News Sartell — 11 July 2013
Sartell woman’s novel began as a stress-reliever

by Dennis Dalman

news@thenewsleaders.com

Even though Cindy Fitzthum’s just-published novel is a work of fiction, some family members and acquaintances swear they see themselves in some of the characters.

Fitzthum is amused.

“It’s fiction,” she tells them. “I created those characters.”

While it’s true that some real-life bits and pieces, in one way or another, worked their way into her novel, it’s still a work of fiction, Fitzthum noted.

The book, titled “How Do You Choose the One?” was published recently by North Star Press of St. Cloud. The novel is so new Fitzthum has not had many reactions to the book yet, except by family and friends who’ve read it before its publication day.

The book is a “young-adult” novel. Its main character is Ellie, who is in her 20s and has just finished college with a degree in finance. She faces several crises because she is torn between two men, Dalton and Shane, whom she both loves dearly, and she must also make path decisions regarding her career. “How Do You Choose the One?” begins in the present when Ellie is an older woman. Much of the novel is told in memoir-style flashbacks as Ellie looks back and ponders the decisions she made in her life that brought her to her present situation. There are many surprises for readers along the way stemming from the twists and turns at critical junctions in Ellie’s long and complicated life.

Some of the book’s other prominent characters are Ellie’s friends and confidantes – Katie, Libby and Betsy.

Fitzthum began to write “How Do You Choose the One?” as a stress-reliever. At the time, 2010-11, she was a student at the University of Delaware, studying to earn her master’s degree in economics. It was a tough task, and the pressure mounted – to the point Fitzthum would break out with hives before most of the tests. Since she’d always found writing to be a relaxing activity, she began to work on a novel, and the writing of it was a huge help in getting her through her academic crises.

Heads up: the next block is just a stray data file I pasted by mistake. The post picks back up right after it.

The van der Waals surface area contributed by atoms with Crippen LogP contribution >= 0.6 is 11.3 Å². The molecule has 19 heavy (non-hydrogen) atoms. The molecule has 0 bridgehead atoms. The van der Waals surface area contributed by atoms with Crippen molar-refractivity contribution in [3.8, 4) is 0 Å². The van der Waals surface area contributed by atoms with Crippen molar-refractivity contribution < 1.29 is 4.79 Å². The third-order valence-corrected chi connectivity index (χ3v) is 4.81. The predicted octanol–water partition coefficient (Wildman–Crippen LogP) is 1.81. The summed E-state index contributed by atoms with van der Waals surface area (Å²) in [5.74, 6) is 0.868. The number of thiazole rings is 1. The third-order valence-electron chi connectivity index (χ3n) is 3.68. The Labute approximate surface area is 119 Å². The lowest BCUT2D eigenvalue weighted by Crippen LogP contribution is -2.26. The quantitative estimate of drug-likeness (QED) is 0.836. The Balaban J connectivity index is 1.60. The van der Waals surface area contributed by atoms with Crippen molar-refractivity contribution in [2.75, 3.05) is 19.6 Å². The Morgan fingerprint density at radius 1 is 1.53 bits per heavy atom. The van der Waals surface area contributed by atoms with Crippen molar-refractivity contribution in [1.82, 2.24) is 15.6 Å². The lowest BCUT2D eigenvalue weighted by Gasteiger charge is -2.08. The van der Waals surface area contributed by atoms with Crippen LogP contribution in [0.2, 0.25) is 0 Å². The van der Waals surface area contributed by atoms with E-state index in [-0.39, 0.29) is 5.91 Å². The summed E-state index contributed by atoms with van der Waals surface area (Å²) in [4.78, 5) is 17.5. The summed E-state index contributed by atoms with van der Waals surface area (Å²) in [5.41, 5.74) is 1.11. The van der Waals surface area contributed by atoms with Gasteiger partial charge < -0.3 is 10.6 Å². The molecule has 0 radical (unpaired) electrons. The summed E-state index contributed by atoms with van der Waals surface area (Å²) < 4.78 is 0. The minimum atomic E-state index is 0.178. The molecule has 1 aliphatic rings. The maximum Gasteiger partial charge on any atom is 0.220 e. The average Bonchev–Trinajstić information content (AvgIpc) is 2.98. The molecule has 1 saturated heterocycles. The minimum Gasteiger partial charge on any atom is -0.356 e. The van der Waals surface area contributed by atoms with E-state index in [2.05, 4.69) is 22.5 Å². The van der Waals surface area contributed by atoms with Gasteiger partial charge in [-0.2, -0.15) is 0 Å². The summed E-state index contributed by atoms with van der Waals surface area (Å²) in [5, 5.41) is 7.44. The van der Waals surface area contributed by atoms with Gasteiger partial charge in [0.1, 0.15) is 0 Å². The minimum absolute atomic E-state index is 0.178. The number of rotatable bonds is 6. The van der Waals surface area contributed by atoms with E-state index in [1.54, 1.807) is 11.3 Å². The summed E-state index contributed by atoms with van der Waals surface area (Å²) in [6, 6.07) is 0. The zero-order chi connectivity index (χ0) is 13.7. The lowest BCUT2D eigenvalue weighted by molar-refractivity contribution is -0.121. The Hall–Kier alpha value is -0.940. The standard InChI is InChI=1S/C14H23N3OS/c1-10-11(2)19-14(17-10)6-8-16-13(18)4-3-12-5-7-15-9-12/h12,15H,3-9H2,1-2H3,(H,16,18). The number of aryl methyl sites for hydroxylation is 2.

Fitzthum (nee Herold) was born in St. Cloud but has lived in Sartell since she was a girl. A 2003 graduate of Sartell High School, she still lives in Sartell and is an economics teacher at Princeton High School. She is married to Ryan Fitzthum, her high-school sweetheart, who serves as a Sartell-St. Stephen firefighter. They have a 2-month-old daughter, Carly.

“I’ve always enjoyed writing,” Fitzthum said.

When she was in high school, she entered a Minnesota/Wisconsin contest for young adult writers and had her poetry published. Later, she entered and won a creative-writing contest, which landed her a creative-writing scholarship to Mankato State University. She studied there, then transferred to St. Cloud State University where she earned her undergraduate degree in economics.

Fitzthum said she has several ideas simmering on the back burner for new novels, but she is not sure if she will actually write any more. She is also pondering writing an economics textbook.

In her spare time, she loves to unwind with her husband, daughter, friends and her two yellow labs. She also enjoys reading, writing and the study of economics.

“How Do You Choose the One?” is available online at amazon.com, barnesandnoble.com and at North Star Press in St. Cloud.

contributed photo
Cindy Fitzhum

contributed photo
This is the cover of Cindy Fitzthum’s just-published young-adult novel.

 

Related Articles

Share

About Author

Dennis Dalman
Dennis Dalman

News@TheNewsleaders.com Editor I was born and raised in South St. Cloud, graduated from St. Cloud Tech High School, then graduated from St. Cloud State University with a degree in English (emphasis on American and British literature) and mass communications (emphasis on print journalism). I studied in London, England for a year (1980-81) where I concentrated on British literature, political science, the history of Great Britain and wrote a book-length study of the British writer V.S. Naipaul. I have been a reporter and weekly columnist for more than 30 years and worked for 16 of those years for the Alexandria Echo Press.

(0) Readers Comments

Leave a Reply

Switch to our mobile site